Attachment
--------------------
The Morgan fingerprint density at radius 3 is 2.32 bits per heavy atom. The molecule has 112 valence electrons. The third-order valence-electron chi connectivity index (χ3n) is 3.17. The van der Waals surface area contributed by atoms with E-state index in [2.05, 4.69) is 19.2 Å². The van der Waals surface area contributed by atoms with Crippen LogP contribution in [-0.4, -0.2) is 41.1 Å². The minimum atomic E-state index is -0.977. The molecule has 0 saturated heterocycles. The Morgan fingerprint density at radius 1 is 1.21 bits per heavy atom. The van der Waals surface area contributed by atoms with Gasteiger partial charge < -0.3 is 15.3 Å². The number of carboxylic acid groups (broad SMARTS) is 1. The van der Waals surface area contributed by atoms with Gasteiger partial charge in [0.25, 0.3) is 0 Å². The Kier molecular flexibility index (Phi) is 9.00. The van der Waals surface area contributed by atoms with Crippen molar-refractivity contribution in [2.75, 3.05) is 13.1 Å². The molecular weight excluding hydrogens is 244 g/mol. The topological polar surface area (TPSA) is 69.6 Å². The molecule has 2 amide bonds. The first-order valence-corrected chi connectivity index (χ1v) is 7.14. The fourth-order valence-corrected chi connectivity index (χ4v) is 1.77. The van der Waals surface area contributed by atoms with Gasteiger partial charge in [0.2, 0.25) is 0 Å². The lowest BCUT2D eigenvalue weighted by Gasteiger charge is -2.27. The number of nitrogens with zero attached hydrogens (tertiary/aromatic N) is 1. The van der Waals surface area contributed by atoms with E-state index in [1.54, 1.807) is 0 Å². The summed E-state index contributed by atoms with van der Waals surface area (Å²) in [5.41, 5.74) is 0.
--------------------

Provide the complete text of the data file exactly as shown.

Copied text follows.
The Morgan fingerprint density at radius 3 is 2.32 bits per heavy atom. The molecule has 112 valence electrons. The third-order valence-electron chi connectivity index (χ3n) is 3.17. The van der Waals surface area contributed by atoms with E-state index in [2.05, 4.69) is 19.2 Å². The van der Waals surface area contributed by atoms with Crippen LogP contribution in [-0.4, -0.2) is 41.1 Å². The minimum atomic E-state index is -0.977. The molecule has 0 saturated heterocycles. The Morgan fingerprint density at radius 1 is 1.21 bits per heavy atom. The van der Waals surface area contributed by atoms with Gasteiger partial charge < -0.3 is 15.3 Å². The number of carboxylic acid groups (broad SMARTS) is 1. The van der Waals surface area contributed by atoms with Gasteiger partial charge in [0.25, 0.3) is 0 Å². The Kier molecular flexibility index (Phi) is 9.00. The van der Waals surface area contributed by atoms with Crippen molar-refractivity contribution in [2.75, 3.05) is 13.1 Å². The molecular weight excluding hydrogens is 244 g/mol. The topological polar surface area (TPSA) is 69.6 Å². The molecule has 2 amide bonds. The first-order valence-corrected chi connectivity index (χ1v) is 7.14. The fourth-order valence-corrected chi connectivity index (χ4v) is 1.77. The van der Waals surface area contributed by atoms with Gasteiger partial charge in [0.2, 0.25) is 0 Å². The lowest BCUT2D eigenvalue weighted by Gasteiger charge is -2.27. The number of nitrogens with zero attached hydrogens (tertiary/aromatic N) is 1. The van der Waals surface area contributed by atoms with E-state index in [1.54, 1.807) is 0 Å². The summed E-state index contributed by atoms with van der Waals surface area (Å²) in [5.41, 5.74) is 0.